Review: You might have heard about this LP..... After a pre-release campaign that took on Hollywood-esque proportions, French pair Guy-Manuel de Homem-Christo and Thomas Bangalter return as Daft Punk with their fourth studio album Random Access Memories sporting a A-list cast of guests and contributors. Given the input of disco icons Giorgio Moroder and Nile Rogers it's entirely understandable that the overbearing sound on Random Access Memories is one of classic disco with lead single "Get Lucky" a good indicator for what to expect. There's also a smattering of yacht rock within the thirteen track set, whilst the ubiquitous Panda Bear turns up on the midnight stutter funk album highlight "Doin' It Right". Those expecting a return to Daft Punk's Homework heyday will be disappointed but Bangalter and de Homem-Christo are touching forty so the polished, expertly constructed disco direction makes perfect sense.
Review: It's the first album in eleven years from Jason Lytle and his unique outfit, whose penchant for narcotic melancholy and dystopian disquiet - yet always couched in rich and rewarding songcraft, has lost none of its lustre and otherworldly charm in the near twenty years since their debut. The strange meld of homespun and alt-country tinged reflection and technological fear, indeed, has scarcely sounded more relevant than the here and now, making 'Last Place' - aided and abetted by the always excellent production work of Danger Mouse - rather more than a comfortable listen from a familiar force, more a rewarding transmission from a band always curiously out of time and place.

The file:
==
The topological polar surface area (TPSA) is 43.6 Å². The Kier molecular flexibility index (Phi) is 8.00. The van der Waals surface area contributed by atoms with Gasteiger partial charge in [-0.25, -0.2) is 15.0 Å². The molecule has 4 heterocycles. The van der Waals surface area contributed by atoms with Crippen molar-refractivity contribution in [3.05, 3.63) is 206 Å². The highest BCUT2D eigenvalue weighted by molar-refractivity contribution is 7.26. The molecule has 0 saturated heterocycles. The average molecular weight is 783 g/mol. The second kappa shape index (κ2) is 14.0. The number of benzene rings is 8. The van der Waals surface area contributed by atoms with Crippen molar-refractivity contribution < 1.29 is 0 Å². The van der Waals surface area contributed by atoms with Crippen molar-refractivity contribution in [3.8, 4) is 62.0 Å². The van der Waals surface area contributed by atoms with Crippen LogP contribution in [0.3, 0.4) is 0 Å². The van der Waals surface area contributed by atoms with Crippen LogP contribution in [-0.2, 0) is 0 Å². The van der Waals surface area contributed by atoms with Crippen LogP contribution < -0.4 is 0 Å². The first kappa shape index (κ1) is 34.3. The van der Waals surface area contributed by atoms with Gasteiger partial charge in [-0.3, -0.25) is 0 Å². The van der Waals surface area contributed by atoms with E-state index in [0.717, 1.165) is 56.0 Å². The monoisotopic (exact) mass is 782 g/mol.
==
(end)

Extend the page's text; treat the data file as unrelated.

Review: Six years ago, an iconic and emotional concert at Madison Square Gardens marked the end of LCD Soundsystem. The accompanying documentary 'Shut Up and Play The Hits' delved into frontman James Murphy's reasons for the decision, with self-examination, a need for change and a fear of old age playing a part. Fast forward to 2017, and the surprise release of three singles accompanying the announcement of a comeback album triggers anticipation and a sigh of relief from fans everywhere. 'American Dream' meets expectations and at times surpasses them, with the familiar driving disco rhythms, strutting funk basslines and heartfelt morning-after-the-night-before ballads feeling like a well-needed catch up with an old friend. The current musical, social and political climates provide Murphy with platforms for his self-effacing and acerbic witticisms. This strong return to form was needed now perhaps more than ever, but simultaneously feels like they never left in the first place.